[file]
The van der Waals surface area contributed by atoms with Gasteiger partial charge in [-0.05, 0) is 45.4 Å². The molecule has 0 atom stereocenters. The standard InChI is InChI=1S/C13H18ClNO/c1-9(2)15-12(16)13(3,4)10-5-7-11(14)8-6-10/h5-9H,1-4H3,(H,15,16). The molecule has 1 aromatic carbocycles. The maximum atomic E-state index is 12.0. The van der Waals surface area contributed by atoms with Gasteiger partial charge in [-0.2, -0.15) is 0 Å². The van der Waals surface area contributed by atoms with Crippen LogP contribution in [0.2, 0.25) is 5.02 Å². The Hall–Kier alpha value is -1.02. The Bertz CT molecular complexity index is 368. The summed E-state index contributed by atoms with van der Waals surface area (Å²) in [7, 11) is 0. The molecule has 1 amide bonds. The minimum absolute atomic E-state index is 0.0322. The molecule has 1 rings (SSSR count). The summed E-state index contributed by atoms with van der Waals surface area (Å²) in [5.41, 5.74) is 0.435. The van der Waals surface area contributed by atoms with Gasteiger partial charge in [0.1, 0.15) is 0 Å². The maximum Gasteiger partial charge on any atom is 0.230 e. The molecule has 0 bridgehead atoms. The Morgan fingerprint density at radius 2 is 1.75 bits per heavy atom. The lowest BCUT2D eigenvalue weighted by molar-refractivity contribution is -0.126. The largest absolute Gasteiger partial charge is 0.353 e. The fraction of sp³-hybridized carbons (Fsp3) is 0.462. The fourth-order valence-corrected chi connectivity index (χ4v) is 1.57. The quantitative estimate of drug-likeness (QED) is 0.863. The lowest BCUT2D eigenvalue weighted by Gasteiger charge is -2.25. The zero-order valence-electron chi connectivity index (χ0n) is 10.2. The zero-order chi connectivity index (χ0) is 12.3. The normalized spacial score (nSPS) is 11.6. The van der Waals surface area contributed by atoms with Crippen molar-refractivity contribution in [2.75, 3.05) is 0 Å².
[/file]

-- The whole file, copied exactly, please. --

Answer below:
The van der Waals surface area contributed by atoms with Gasteiger partial charge in [-0.05, 0) is 45.4 Å². The molecule has 0 atom stereocenters. The standard InChI is InChI=1S/C13H18ClNO/c1-9(2)15-12(16)13(3,4)10-5-7-11(14)8-6-10/h5-9H,1-4H3,(H,15,16). The molecule has 1 aromatic carbocycles. The maximum atomic E-state index is 12.0. The van der Waals surface area contributed by atoms with Gasteiger partial charge in [-0.2, -0.15) is 0 Å². The van der Waals surface area contributed by atoms with Crippen LogP contribution in [0.2, 0.25) is 5.02 Å². The Hall–Kier alpha value is -1.02. The Bertz CT molecular complexity index is 368. The summed E-state index contributed by atoms with van der Waals surface area (Å²) in [7, 11) is 0. The molecule has 1 amide bonds. The minimum absolute atomic E-state index is 0.0322. The molecule has 1 rings (SSSR count). The summed E-state index contributed by atoms with van der Waals surface area (Å²) in [5.41, 5.74) is 0.435. The van der Waals surface area contributed by atoms with Gasteiger partial charge in [0.1, 0.15) is 0 Å². The maximum Gasteiger partial charge on any atom is 0.230 e. The molecule has 0 bridgehead atoms. The Morgan fingerprint density at radius 2 is 1.75 bits per heavy atom. The lowest BCUT2D eigenvalue weighted by molar-refractivity contribution is -0.126. The largest absolute Gasteiger partial charge is 0.353 e. The fraction of sp³-hybridized carbons (Fsp3) is 0.462. The fourth-order valence-corrected chi connectivity index (χ4v) is 1.57. The quantitative estimate of drug-likeness (QED) is 0.863. The lowest BCUT2D eigenvalue weighted by Gasteiger charge is -2.25. The zero-order valence-electron chi connectivity index (χ0n) is 10.2. The zero-order chi connectivity index (χ0) is 12.3. The normalized spacial score (nSPS) is 11.6. The van der Waals surface area contributed by atoms with Crippen molar-refractivity contribution in [2.75, 3.05) is 0 Å².